Maybe we’re no longer as postmodern as we were: freedom, responsibility and the myth of autonomy in Kaleo La Belle’s Beyond this Place
Last Tuesday, filmmaker Kaleo La Belle screened his documentary Beyond This Place at the Vista Theatre in Los Angeles. The documentary was filmed firsthand by La Belle and chronicles a 500-mile Oregon cycling trip taken by La Belle and his father. Watching the documentary, the audience is made voyeur to the awkward and often painful moments as La Belle and his father reconnect after 30 years of estrangement. The film is quite stirring and, at times, almost impossible to watch. Through the scenic, evocative videography, the emotional score written by Sufjan Steves and Raymond Raposa performed live on stage, and the compelling first-person narration by La Belle himself, the viewer is invited to feel a small portion of what must have been an enormous gamut of emotions felt by La Belle as he attempts to understand his father, Cloudrock, a man who proudly declares that he has spent the last forty years of his life stoned.
La Belle was born in Maui, where his mother and father were part a hippie commune. At birth, La Belle was named “Ganja” by his father, after the thing his father loved most—marijuana. Years later, after La Belle’s mother left his father, taking La Belle with her, his mother suggested La Belle change his name. La Belle chose “Kaleo”. Kaleo grew up in Detroit, knowing Cloudrock, who lived in Oregon, only through the written letters Cloudrock sent, which often included hand drawn cartoons of Cloudrock cycling and scrawled messages like “I love you, Kaleo”. These letters are a huge source of contention in Kaleo’s relationship to his father and are discussed repeatedly throughout the film. When Kaleo asks his father why he never invited Kaleo to come visit him, his father points out that Kaleo didn’t respond to most of his letters. I was a child, Kaleo responds. Cloudrock doesn’t accept his excuse.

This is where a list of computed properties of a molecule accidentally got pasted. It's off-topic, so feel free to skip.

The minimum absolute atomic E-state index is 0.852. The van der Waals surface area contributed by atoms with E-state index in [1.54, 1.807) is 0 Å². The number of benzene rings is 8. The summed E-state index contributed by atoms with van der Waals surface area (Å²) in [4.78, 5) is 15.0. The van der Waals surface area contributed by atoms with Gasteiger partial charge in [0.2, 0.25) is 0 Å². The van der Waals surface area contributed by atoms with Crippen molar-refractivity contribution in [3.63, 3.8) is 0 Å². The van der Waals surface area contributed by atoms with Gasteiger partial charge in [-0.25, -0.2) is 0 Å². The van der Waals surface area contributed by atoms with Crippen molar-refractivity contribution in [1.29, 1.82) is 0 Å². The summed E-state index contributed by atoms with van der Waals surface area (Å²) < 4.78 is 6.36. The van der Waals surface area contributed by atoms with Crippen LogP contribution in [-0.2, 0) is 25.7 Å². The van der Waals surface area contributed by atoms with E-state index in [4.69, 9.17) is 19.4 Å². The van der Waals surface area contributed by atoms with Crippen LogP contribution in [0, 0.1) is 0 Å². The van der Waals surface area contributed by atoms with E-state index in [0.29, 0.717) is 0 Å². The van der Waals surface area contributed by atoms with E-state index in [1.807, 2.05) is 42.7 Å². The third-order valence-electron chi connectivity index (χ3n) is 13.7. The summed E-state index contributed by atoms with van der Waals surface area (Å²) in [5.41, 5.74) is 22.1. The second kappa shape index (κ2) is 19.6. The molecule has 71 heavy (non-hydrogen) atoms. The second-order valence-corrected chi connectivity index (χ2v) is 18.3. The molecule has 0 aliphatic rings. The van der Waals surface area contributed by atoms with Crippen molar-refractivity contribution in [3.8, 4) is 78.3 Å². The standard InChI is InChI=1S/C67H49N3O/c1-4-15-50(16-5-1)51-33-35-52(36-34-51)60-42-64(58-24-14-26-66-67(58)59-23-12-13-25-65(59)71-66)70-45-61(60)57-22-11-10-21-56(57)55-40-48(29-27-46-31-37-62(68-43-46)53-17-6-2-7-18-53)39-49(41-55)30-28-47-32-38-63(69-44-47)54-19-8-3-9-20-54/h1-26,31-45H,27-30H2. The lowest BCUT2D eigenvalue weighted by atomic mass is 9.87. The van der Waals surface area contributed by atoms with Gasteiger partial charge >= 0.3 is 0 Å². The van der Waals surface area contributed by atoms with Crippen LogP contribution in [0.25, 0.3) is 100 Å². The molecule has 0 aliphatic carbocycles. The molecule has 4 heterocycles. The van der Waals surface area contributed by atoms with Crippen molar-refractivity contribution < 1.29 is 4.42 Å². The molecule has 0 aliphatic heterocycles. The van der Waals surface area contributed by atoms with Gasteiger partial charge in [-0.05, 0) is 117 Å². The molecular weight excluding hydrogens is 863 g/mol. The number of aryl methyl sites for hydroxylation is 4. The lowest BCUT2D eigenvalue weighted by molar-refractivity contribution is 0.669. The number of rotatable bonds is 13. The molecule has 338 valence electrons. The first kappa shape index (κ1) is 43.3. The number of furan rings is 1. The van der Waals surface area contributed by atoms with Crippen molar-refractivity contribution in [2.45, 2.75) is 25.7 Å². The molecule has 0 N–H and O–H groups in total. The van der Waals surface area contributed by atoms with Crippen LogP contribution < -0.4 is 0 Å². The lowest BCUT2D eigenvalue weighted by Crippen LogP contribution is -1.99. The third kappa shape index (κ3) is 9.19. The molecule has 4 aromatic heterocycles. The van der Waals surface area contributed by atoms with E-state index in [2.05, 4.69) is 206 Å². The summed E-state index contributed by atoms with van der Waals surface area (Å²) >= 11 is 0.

For Cloudrock, freedom is ultimate, freedom to do what he wants, go where he wants, smoke what we wants. Cloudrock’s value of freedom, sadly, comes at the cost of actually being a father to Kaleo. The viewer’s mind is spinning throughout the documentary as Kaleo, behind the camera lens, questions his father about his lack of involvement in his life growing up. Cloudrock’s responses are puzzling and humorous at best, heart-breaking at worst. As the documentary continues, the questions and their responses become more and more heated. Kaleo becomes increasingly unsatisfied with Cloudrock’s denial, blame and distortion of reality. Cloudrock becomes increasingly exhausted by the fact that Kaleo has not “accepted the past” and is therefore not able to fully embrace Cloudrock’s presence in the present.